"Hey, grab me a beer," a muffled voice calls; Sam hears Dean reply, "Hey, grab it yourself," but he sounds more amused than annoyed. The door slams again, followed by more footsteps and laughter, and Dean stumbles out into the living room, rumpled, sweaty and looking extremely pleased with himself. He's wearing nothing aside from his jeans, belt hanging from the loops undone; as he aims towards the kitchen, Sam sees a fresh scratch on his shoulder, a thick, red mark in the hollow of his throat, and swallows uneasily. Dean hasn't noticed him, and Sam is about to stand and make his presence known when a pair of arms wrap around Dean's waist from behind, and a pointed chin rests possessively on Dean's shoulder.
"Can't walk like this, dude," Dean says, turning around with an indulgent smile, "no walking, no beer."
"Beer can wait," is the reply, and Sam stares, transfixed, as the guy leans in, brushing messy brown hair out of his eyes, and presses his mouth to Dean's. He is vaguely aware that his couch-mates are looking at him, wonders if this is Dave's cue to chime in with another "awkward", because there is nothing not awkward about his heart pounding in the trap of his ribcage, the bitter saliva filling his mouth, the large hand splayed over Dean's bare back.
He's seen his brother kiss countless girls; he thinks maybe he was eleven or twelve when Dean began sneaking them in, but he's never seen this, and his fingers clench and unclench helplessly into the couch cushion beneath him. He notices absently that the Pink Floyd has slid smoothly into Hendrix; Larissa has gotten up from the couch and is whispering something into blue-haired Naomi's ear. Two more men and a woman whose names passed him by chat animatedly in the corner, the rest of the world inconsequential, and Dean and the guy are still pressed together, Dean's face tilted up because the guy is really tall, about my height, Sam realizes, mouth going dry.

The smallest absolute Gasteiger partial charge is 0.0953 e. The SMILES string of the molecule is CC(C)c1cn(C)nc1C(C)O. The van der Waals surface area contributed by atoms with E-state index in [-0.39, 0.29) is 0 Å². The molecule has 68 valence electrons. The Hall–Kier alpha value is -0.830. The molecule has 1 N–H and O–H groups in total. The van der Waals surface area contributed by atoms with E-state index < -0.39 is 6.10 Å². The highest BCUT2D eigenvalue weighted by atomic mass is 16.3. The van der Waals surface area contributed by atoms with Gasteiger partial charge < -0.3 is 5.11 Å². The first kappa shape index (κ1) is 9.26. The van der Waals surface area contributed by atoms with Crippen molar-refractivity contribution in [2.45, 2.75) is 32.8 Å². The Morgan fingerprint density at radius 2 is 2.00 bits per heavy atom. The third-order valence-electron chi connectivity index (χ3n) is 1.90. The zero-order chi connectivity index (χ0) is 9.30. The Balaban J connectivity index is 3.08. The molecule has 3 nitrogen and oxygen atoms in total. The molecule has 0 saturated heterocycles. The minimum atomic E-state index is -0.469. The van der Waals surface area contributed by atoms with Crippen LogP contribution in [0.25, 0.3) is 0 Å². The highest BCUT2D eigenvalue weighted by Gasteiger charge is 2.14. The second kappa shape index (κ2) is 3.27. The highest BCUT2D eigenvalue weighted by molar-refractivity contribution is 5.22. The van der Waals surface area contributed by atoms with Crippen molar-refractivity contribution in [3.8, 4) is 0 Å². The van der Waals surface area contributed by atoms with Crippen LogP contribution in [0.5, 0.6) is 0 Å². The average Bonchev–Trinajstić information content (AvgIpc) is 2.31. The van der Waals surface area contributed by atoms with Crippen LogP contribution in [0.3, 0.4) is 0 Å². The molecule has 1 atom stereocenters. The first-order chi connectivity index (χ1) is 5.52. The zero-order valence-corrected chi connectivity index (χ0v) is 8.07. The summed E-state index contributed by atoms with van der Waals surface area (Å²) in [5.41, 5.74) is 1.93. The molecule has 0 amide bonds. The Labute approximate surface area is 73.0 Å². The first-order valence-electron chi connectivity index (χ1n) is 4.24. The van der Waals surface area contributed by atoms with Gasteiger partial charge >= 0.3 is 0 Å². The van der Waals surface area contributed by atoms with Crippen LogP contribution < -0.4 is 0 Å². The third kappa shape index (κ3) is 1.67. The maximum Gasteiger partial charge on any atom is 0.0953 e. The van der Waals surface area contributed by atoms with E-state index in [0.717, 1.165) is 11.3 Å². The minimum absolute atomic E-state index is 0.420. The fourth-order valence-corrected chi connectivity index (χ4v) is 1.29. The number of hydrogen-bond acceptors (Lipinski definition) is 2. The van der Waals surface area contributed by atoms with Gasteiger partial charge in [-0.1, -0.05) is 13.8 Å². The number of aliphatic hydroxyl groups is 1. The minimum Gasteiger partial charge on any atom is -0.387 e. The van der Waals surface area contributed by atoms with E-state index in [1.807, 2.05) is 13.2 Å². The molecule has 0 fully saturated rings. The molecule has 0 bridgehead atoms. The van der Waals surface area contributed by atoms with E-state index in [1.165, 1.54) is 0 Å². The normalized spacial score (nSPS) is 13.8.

Naomi's voice cuts clear through the haze, unexpected and slightly shrill.
"Hey, Dean, just a heads up – your brother is here; thought you might wanna know." She leans back in her chair, lets her eyes slide over Sam as she forms the words.
To his credit, Dean doesn't startle or flinch, just moves his hand from where it'd been fisted in the guy's shaggy hair, pulls back slowly as he scans the room. His eyes narrow briefly as he considers Naomi, and then he smiles, wide and bright.
"Sammy! What the hell are you doing here? Thought I told you not to wait up."
Sam's knee meets the coffee table with a thump, and pain jolts through his leg as he stumbles off the couch. He's painfully aware of the fact that all other conversation in the room has come to a sudden and definitive halt, the possibility of a brotherly dispute undoubtedly a topic of interest. The words tumble out of his mouth before he's had a chance to think them through, and he knows he sounds petulant, but by now it's nothing he can help.
"Aren't you going to introduce me?"
"Where are my manners," Dean snorts and rolls his eyes. "Shannon, Sam, my crybaby brother. Sam, Shannon. Happy? Now, what's so important that it couldn't wait till I got back?"
Sam tries not to stare at Shannon's pale arm, still draped over his brother; under his unruly mop, there is a glint of metal – a little ring piercing through his eyebrow. A second ring bisects his lip, and Shannon tongues at it absently, studying Sam with a flick of long lashes.